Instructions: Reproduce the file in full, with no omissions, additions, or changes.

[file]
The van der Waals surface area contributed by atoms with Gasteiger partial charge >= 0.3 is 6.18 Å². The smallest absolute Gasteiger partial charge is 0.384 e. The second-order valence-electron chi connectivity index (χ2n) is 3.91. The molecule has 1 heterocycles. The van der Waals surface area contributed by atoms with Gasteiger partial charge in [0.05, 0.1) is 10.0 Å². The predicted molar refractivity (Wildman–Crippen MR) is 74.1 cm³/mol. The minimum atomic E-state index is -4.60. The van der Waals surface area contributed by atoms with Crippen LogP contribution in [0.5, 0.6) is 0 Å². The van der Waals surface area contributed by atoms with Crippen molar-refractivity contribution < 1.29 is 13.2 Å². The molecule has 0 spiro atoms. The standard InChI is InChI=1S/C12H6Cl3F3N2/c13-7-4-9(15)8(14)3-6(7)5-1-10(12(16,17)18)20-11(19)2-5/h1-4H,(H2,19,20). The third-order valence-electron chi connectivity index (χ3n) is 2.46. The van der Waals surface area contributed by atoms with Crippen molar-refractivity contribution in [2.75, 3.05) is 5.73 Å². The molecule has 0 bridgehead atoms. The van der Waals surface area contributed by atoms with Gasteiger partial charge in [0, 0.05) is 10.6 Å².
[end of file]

The van der Waals surface area contributed by atoms with Gasteiger partial charge >= 0.3 is 6.18 Å². The smallest absolute Gasteiger partial charge is 0.384 e. The second-order valence-electron chi connectivity index (χ2n) is 3.91. The molecule has 1 heterocycles. The van der Waals surface area contributed by atoms with Gasteiger partial charge in [0.05, 0.1) is 10.0 Å². The predicted molar refractivity (Wildman–Crippen MR) is 74.1 cm³/mol. The minimum atomic E-state index is -4.60. The van der Waals surface area contributed by atoms with Crippen LogP contribution in [0.5, 0.6) is 0 Å². The van der Waals surface area contributed by atoms with Crippen molar-refractivity contribution < 1.29 is 13.2 Å². The molecule has 0 spiro atoms. The standard InChI is InChI=1S/C12H6Cl3F3N2/c13-7-4-9(15)8(14)3-6(7)5-1-10(12(16,17)18)20-11(19)2-5/h1-4H,(H2,19,20). The third-order valence-electron chi connectivity index (χ3n) is 2.46. The van der Waals surface area contributed by atoms with Crippen molar-refractivity contribution in [2.75, 3.05) is 5.73 Å². The molecule has 0 bridgehead atoms. The van der Waals surface area contributed by atoms with Gasteiger partial charge in [0, 0.05) is 10.6 Å².